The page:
In writing a software liability policy, the central question that policymakers need to address is how to configure its safe harbor provision. The Biden administration’s strategy document proposes that if companies abide by some set of secure software development rules, then they won’t be subject to liability. By following a higher standard of care, the thinking goes, software companies will tend to build more secure software, and the liability exemption functions as the incentive to get them to abide by that standard. 

The offer to the software industry is a simple one: Follow these rules for writing more secure code and you won’t get sued. Exactly what those rules look like will make a big difference as to whether a software liability regime delivers actual security dividends. “The devil is in the details, and the strategy doesn’t have a lot of them,” Schneier says. 

The idea of software liability reform isn’t new — academics have been writing about it for at least 35 years and Schneier for the last 20 — and secure development frameworks already exist. The National Institute of Standards and Technology has developed one such set of practices. The Business Software Alliance, an industry group, has built another. Microsoft has put together yet another

But how to marry these technical frameworks with a legal liability regime that manages to address the sprawling software industry represents a huge open question. In an ideal world, a liability regime would force software companies to reduce the amount of sloppy and easily avoidable errors in their code, but as a 2016 report from NIST observed, “defining sloppy and easily avoidable is not a trivial matter.”


Among other challenges, according to Herr of the Atlantic Council who has written extensively about the issue, are ensuring that a liability regime “does not place new burdens open source developers, who have little control over who uses their code in critical applications” and that “liability eventually applies to the whole software industry, including cloud service providers and manufacturers like automotive companies.”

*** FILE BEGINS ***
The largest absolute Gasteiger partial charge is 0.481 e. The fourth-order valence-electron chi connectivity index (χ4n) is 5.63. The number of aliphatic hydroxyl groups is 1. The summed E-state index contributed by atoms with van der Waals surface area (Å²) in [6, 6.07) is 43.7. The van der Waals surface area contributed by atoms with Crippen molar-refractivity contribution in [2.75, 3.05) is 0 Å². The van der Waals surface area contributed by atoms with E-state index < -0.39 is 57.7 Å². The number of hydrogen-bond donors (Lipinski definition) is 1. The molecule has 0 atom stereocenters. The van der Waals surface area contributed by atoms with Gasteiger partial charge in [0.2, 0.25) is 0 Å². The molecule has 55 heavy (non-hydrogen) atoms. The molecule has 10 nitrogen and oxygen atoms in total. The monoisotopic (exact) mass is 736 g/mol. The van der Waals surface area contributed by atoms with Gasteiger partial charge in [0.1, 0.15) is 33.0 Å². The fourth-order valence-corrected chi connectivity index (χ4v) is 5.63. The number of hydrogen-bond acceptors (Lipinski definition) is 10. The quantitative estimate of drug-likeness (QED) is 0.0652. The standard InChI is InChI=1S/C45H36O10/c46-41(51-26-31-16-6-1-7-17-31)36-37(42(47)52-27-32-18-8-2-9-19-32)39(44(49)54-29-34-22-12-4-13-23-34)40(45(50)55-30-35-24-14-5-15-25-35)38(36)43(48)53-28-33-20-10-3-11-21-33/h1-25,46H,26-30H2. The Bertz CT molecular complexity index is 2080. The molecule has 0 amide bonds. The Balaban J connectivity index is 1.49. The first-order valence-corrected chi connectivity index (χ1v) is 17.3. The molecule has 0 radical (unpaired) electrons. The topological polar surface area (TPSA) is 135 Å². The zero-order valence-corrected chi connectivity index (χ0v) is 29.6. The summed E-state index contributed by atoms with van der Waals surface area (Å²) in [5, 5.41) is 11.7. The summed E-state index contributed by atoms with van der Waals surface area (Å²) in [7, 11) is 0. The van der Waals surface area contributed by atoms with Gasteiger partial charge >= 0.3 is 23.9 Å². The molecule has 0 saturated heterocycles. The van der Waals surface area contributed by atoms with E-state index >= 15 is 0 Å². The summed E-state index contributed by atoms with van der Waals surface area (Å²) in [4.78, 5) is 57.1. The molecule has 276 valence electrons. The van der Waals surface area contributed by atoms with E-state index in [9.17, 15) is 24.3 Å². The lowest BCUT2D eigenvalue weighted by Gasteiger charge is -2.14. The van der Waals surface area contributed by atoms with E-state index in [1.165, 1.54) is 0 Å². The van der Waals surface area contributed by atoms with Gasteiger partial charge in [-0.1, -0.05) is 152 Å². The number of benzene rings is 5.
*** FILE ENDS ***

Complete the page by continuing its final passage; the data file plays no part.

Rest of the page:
“Software is software even if it controls your brakes and plays Danny Boy on the radio,” Herr says.

Security researchers broadly agree that it’s important that a future software liability regime does not expose open source software developers to lawsuits, but at the same time, software makers are continuing to ship code that relies on software libraries with known vulnerabilities. “That’s just no longer acceptable,” says Megan Stifel, the chief strategy officer for the Institute for Security and Technology. 

The resource trade-offs between security and other aspects of software development becomes particularly hard to balance for start-up companies. Stifel will sometimes advise startups, and when she brings up the need to address security concerns, “they sort of look at you like you’re nuts,” she said.  

Biden officials have encapsulated the shift they’re trying to achieve with a pithy phrase — “you want to be secure to market, not first to market.” Jeff Greene, who oversaw the defensive cybersecurity portfolio on the National Security Council until July and now works at the Aspen Institute, calls that “an unrealistic aspiration in a capitalistic market,” even if security should be a concern for developers.